I’m not a working physicist (or mathematician) and don’t claim to understand QFT even to the degree that a freshly minted Ph.D. from a second-rate university does, let alone people who can compute accurate QCD backgrounds for collider experiments. But you don’t really have to understand functional determinants and renormalization group flow to realize that the Lagrangian of an effective field theory may not look much like its Planck-scale antecedent. Take the example of Faddeev-Popov ghost fields (for mathematicians, more or less the Maurer-Cartan form on (the identity component of) the group of QCD SU(3) gauge transformations). They’re “unphysical” in the sense that they violate the spin-statistics theorem (among other things), so you rarely see them included in the headline SM Lagrangian — but good luck expressing anything quantitatively in QCD without them or their equivalent.

Is the entire fermion structure of the Standard Model just as “unphysical”, arising not from “algebraic logic chopping” of some set of geometrical objects but from something deeper such as the need to calculate past a wider redundancy in Fock space? I lack the techniques to state this question rigorously, let alone to answer it, but I can use it (along with other foundational questions about the QFT formalism) as a litmus test for ToE candidates. I’m looking for some combination of predictive and explanatory power, and I’m convinced that neither is to be found along lines of reasoning that focus narrowly on the symbols under the action integral.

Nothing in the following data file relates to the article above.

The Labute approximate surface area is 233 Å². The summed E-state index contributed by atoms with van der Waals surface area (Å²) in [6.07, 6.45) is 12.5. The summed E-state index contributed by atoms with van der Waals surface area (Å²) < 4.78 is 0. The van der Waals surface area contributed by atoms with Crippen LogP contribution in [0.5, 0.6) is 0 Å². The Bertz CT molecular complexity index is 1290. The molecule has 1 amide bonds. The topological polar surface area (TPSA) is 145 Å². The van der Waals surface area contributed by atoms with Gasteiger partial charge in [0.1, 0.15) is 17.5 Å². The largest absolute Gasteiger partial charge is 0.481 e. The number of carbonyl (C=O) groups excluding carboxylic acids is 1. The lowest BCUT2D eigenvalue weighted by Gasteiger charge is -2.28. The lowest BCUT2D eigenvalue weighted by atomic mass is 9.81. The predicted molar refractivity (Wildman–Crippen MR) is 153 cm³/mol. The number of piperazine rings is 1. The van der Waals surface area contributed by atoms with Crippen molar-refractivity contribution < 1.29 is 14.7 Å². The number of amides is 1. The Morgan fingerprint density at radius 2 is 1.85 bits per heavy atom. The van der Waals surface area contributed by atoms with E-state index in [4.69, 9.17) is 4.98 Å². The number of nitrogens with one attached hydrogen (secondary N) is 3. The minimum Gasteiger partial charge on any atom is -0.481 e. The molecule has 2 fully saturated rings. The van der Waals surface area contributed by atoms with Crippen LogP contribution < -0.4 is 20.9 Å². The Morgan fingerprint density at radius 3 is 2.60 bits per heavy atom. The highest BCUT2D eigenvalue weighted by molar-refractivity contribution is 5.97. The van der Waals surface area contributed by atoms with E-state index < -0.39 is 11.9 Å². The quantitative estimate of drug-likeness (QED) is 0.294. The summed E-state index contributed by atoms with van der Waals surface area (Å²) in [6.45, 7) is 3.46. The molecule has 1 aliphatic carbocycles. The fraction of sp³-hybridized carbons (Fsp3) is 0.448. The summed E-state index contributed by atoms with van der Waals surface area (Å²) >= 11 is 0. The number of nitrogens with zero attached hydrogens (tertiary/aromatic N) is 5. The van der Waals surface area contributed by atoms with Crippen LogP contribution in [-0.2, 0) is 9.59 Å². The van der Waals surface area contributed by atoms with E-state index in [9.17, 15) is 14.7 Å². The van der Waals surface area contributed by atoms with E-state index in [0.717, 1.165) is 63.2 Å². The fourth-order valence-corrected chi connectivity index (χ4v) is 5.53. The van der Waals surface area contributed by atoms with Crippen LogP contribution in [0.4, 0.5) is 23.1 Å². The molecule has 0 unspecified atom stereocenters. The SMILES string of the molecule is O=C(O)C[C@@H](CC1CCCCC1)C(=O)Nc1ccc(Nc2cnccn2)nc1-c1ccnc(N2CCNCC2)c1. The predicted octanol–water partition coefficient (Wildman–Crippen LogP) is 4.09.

So at best I think Garrett has wandered off in a different direction from the string theorists, and perhaps not as far (he is presumably not long-term dependent on “faute de mieux” grants for his livelihood). With apologies to Douglas Adams, the fundamental design flaws of his approach are completely hidden by its superficial design flaws. I say this having spent an unfortunate proportion of my life chasing similar dreams, and in hope that he will use some of the liberty that money buys to broaden his knowledge of how QFT calculations are actually made.

Cheers,

– Michael

Paolo wrote:

On the other side, sincerely, I find it difficult to believe that there are no âoriginal thinkersâ in China, Japan, India, Korea (or âGod forbidâ âŠ in some âdevelopingâ country âŠ) that applied for a grant âŠ and I find even more difficult to believe that they âdo notâ need support more that those selected!!I would have liked to know in advance that when I submitted my âlow profileâ project I was going to compete with Nobel prize level people looking for extra sources, through âmutual recommendationâ âŠ it could have saved me (and to many others) some precious time and probably some face!!